When you get chemo, your body is not always able to fight off infections the way it normally would. That’s because the therapy can lower the number of neutrophils (infection-fighting white blood cells) to dangerous levels, a condition known as neutropenia.
“Only a small percentage of people develop this problem, but there isn’t a way to know in advance who will fall into that group,” says Lillie Shockney, RN, BS, MAS, administrative director of the Johns Hopkins Breast Center and Cancer Survivorship Programs.
When neutropenia occurs and can’t be corrected, your doctor may delay your next treatment or order a dosage reduction. “That’s worrisome because studies demonstrating the benefit of chemo are based on taking it on schedule and at its full strength,” says Shockney. And if you develop an infection, “You may need to be hospitalized for a few days—so preventing or reversing neutropenia is critical.”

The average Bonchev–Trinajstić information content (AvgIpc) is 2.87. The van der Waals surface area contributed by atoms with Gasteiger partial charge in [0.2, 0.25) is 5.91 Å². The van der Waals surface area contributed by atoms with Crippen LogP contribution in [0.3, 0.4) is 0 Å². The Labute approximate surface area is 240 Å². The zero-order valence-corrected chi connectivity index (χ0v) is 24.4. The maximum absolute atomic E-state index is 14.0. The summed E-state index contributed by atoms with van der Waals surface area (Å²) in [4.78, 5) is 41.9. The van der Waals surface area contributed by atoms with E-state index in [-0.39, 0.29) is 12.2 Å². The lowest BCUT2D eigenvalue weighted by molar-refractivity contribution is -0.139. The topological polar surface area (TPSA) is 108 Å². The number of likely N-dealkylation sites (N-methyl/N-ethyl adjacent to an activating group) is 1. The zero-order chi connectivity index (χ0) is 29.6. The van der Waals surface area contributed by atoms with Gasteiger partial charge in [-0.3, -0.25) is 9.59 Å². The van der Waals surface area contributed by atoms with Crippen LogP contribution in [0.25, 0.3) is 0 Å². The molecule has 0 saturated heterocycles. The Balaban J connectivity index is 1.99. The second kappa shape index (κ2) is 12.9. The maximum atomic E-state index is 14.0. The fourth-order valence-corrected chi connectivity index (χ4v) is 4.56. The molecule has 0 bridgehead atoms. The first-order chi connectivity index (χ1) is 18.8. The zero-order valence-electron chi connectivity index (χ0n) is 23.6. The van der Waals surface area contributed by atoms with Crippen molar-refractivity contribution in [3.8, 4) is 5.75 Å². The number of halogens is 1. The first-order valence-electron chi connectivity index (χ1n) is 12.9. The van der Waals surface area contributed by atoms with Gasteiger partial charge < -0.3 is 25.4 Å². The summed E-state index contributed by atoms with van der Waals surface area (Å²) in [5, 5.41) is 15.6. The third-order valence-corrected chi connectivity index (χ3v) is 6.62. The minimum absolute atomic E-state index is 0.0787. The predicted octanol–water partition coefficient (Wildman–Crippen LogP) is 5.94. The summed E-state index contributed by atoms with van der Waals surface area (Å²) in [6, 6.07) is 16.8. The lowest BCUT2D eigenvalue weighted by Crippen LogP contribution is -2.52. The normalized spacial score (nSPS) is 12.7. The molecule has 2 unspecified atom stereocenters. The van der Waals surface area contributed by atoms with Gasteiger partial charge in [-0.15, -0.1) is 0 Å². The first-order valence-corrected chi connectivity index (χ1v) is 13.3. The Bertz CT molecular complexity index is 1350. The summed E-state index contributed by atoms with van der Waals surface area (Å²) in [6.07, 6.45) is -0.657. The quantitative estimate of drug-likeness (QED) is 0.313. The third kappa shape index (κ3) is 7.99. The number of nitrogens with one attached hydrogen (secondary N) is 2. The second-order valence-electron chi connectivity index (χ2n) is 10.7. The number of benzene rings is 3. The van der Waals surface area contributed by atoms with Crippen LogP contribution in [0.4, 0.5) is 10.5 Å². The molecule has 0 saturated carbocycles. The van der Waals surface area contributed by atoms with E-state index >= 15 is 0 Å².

To stay safe…
1. Know your infection risk.
If you’re over age 65, you are more likely to develop an infection. Certain medical conditions can also boost your risk. Use the tool on the opposite page to see if you might have a higher risk of infection. Be sure to share it with your doctor.
2. Keep it in check.
Ask your oncologist what you can do to avoid infection and remain on track with your chemo.
3. Be alert for the signs of infection.
Refer to the opposite page for signs that warrant an immediate call to your doctor.
Fever? Act quickly!
It’s a medical emergency! Call your doctor right away. If you go to the ER, don’t sit there for too long. Tell hospital personnel immediately you’re on chemo and have a fever. Remember, an infection can be fatal and needs to be treated seriously.